Brain & Mental Health

Since the 1950’s, UBC has been the site of groundbreaking discoveries in understanding, diagnosing and treating a number of brain disorders and diseases. It is also home to Canada’s largest integrated research and treatment facility – the Djavad Mowafaghian Centre for Brain Health.

Today, more than 500 researchers continue to be at the forefront of brain research, pioneering their work around mental health and addictions, dementia, and movement disorders.

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New portable MRI has the potential to transform access to health care

UBC researchers will investigate how the system can improve patient access to MRI to enable faster diagnosis and better disease management.
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Cancer chemotherapy drug reverses Alzheimer’s symptoms in mice

UBC researchers have found Axitinib can restore memory and cognitive function in mice.
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Shannon Kolind and Tamara Vanderwal awarded $100K Brain Canada grants

Drs. Kolind and Vanderwal are among 20 early-career researchers recently awarded these grants.
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Tailoring wearable technology and telehealth in treating Parkinson’s disease

A new study determines timely and accurate tremor data can improve virtual appointments.
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Majority of BC teachers report deteriorated mental health during pandemic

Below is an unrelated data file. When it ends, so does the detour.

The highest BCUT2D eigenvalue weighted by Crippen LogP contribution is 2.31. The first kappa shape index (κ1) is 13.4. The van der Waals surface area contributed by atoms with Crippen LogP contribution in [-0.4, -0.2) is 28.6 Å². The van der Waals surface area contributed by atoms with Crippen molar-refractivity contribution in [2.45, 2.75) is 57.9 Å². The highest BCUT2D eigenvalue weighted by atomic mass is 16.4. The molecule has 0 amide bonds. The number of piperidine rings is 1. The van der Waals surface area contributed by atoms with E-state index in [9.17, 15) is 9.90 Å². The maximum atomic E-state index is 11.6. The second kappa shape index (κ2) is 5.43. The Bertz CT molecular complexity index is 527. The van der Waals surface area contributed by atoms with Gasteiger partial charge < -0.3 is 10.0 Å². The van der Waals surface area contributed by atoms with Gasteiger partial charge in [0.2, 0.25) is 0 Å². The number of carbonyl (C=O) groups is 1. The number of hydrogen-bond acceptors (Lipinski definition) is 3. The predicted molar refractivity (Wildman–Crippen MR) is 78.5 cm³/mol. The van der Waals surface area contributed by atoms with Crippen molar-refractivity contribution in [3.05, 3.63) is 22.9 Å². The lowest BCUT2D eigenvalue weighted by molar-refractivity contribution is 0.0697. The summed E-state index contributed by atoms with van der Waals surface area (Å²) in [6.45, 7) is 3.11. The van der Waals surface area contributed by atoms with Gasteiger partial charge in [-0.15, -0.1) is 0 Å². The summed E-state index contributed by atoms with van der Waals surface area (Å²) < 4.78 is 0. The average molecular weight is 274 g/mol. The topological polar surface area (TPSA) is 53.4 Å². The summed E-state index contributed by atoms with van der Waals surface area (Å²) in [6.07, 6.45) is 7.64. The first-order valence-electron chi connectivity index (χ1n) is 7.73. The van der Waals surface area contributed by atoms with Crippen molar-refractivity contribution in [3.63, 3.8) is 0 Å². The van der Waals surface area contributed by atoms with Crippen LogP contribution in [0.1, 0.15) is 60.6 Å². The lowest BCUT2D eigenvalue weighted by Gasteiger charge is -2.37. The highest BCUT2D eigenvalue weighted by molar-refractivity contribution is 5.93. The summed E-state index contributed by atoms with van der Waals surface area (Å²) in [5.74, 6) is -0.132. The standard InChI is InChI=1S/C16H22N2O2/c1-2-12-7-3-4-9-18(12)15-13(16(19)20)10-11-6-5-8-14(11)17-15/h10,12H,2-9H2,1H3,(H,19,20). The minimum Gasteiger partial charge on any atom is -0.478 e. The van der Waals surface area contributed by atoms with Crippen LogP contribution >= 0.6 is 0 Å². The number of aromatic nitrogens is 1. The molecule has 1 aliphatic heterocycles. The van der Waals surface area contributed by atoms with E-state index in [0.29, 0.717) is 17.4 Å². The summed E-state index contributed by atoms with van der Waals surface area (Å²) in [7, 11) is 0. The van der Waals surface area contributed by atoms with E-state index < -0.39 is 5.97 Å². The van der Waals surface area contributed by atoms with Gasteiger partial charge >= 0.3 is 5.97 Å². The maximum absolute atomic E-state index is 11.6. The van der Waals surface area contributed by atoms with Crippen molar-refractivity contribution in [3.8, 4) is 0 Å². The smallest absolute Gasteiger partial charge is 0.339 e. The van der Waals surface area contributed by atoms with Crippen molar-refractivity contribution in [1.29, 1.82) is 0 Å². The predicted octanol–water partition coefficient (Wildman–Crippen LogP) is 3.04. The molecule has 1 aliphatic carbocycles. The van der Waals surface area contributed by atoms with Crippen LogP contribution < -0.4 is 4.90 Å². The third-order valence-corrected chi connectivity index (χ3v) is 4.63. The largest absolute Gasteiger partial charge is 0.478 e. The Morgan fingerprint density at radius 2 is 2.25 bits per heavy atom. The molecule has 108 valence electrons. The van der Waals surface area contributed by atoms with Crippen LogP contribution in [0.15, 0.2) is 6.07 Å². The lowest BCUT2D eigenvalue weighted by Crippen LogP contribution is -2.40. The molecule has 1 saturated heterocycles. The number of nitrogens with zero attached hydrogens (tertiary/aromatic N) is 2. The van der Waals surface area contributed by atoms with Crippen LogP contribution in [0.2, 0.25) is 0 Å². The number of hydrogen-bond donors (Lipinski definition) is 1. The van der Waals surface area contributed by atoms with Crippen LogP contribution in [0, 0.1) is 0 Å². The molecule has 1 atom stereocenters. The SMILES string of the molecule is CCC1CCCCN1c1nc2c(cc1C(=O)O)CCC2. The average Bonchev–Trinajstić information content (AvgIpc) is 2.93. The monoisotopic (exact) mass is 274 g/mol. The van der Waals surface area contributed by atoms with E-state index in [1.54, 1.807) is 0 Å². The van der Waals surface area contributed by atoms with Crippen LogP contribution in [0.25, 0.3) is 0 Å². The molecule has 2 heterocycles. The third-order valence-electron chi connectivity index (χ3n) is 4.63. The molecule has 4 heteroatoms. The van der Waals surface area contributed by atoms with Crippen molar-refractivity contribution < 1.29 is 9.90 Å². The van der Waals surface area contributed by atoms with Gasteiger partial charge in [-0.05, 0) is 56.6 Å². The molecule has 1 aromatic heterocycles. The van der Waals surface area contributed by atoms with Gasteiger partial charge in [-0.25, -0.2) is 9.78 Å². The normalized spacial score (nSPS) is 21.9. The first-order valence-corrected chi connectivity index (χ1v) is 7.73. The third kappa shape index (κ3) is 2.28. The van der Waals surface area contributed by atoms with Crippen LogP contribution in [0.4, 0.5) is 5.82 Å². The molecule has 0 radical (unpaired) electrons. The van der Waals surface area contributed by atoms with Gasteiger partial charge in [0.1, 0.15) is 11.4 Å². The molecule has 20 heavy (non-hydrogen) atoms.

Four out of five teachers reported worse mental health this school year.
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Portraying life with dementia in new light and colour

A unique UBC research initiative explores what it means to live well with dementia through creative expression
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Honglin Luo and Neil Cashman awarded ALS Canada Research Program Discovery Grant

The UBC researchers will study a possible viable target for treating ALS.
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COVID-19 survey shows almost eight out of 10 adults are worried, bored, stressed, lonely or sad

Pandemic exacts continued toll on mental health—outdoor activity and social connections are helping people cope.
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UBC neuroscientist joins investigation of a mysterious new brain disease

Dr. Neil Cashman is among a national team of researchers examining a cluster of cases in New Brunswick.
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Knowing someone with COVID-19 increased men’s anxiety more than women’s

The study is the first to track the association between proximity to COVID-19 and symptoms of anxiety week-by-week and over an extended period of time.
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